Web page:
I’ve had a special request from one of my faithful readers that I use this blog post to share my fears and excitements about moving to Japan.
The truth is that enough things provoke fear and excitement within me to write about each one individually from now until I leave in August! It’s almost official now that I’ll be leaving for Japan the first week of August. I’ve been e-mailing back and forth with my supervisor, Yamadate, about my start date.
I’ve actually already met Yamadate, which is a story for perhaps the next blog entry. Each one of my fears (the language barrier, being away from my family and friends for such a long time, the food!) and excitements (getting outside my comfort zone, learning more about all things Japanese, meeting new people/making friends) will also be blog subjects in the near future, so stay tuned!
But for now, I want to write a little more about what I learned from looking at materials about Kuji.
I knew that Kuji and Franklin are sister cities, but I did not realize that Kuji has another sister city besides Franklin, Ind. – Klaipeda, Lithuania. So I’ll probably be living and working with people from Lithuania! Cool.
I love what one of the brochures says about the people from other countries who go teach in Kuji, from both Franklin (that would be Liz and me!) and Lithuania:
“The children in Kuji City…learn to recognize the differences of the city’s practices and cultures from other foreign countries. Through international exchange with these cities, the children in Kuji will grow up with confidence, vitality, and greater comprehension of both their own and other cultures.”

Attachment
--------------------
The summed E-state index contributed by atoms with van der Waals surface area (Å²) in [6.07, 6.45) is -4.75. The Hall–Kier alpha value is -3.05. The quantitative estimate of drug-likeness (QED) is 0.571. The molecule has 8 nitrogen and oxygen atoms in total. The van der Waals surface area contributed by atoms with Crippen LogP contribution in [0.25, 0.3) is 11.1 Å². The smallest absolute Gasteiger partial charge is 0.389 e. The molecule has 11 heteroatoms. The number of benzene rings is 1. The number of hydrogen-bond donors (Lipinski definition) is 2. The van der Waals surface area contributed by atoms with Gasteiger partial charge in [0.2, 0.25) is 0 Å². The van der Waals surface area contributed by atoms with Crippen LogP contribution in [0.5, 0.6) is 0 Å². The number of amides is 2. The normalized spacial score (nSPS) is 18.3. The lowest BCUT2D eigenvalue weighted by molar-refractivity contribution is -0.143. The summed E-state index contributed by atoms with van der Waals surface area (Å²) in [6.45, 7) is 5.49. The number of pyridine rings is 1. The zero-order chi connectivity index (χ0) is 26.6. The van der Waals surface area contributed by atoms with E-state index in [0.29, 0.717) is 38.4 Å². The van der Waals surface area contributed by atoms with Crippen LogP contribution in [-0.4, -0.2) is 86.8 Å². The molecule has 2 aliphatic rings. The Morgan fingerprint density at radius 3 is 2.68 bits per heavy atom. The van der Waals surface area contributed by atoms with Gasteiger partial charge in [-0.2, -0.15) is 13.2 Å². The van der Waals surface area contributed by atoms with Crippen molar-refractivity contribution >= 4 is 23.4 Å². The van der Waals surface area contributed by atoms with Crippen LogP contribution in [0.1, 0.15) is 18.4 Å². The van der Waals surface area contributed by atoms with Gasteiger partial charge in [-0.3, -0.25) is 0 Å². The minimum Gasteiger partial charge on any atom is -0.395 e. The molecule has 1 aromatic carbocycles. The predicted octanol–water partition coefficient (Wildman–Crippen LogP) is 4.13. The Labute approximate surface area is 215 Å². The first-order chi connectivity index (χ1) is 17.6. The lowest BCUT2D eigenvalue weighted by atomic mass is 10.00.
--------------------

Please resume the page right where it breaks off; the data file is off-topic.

At first, it seemed strange to me that they’re referring to the Unites States as a foreign country! After all, I’m going to a foreign country, not coming from one! It will definitely be an interesting experience to be in the minority, the foreigner. And I really love how it sounds like I’m responsible for the self-confidence and vivacity of children in Kuji! No pressure. Seriously though, I’m sure that I’ll learn just as much, if not more, from them as they learn from me.
Another paragraph from the brochure says: “Kuji City will be the place where every citizen will extend their help to each other, supporting one another and living in harmony. As a whole, Kuji City will continue to blaze with cheerfulness.”
Kuji blazes with cheerfulness!?!? This is great! Sounds like my kind of place! Also, Melissa (who is teaching in Kuji now and graduated from Franklin two years ago) told me that people in Kuji are generally very friendly and go out of their way to be helpful, so that’s good. Kuji also claims that it is a “center of interaction.” This is also wonderful news for me because I love to interact. After reading more about Kuji and seeing Melissa's pictures of Japan, I’m definitely looking forward to interacting with the people there – whether everyone really lives in harmony or not.
Sayonara for now.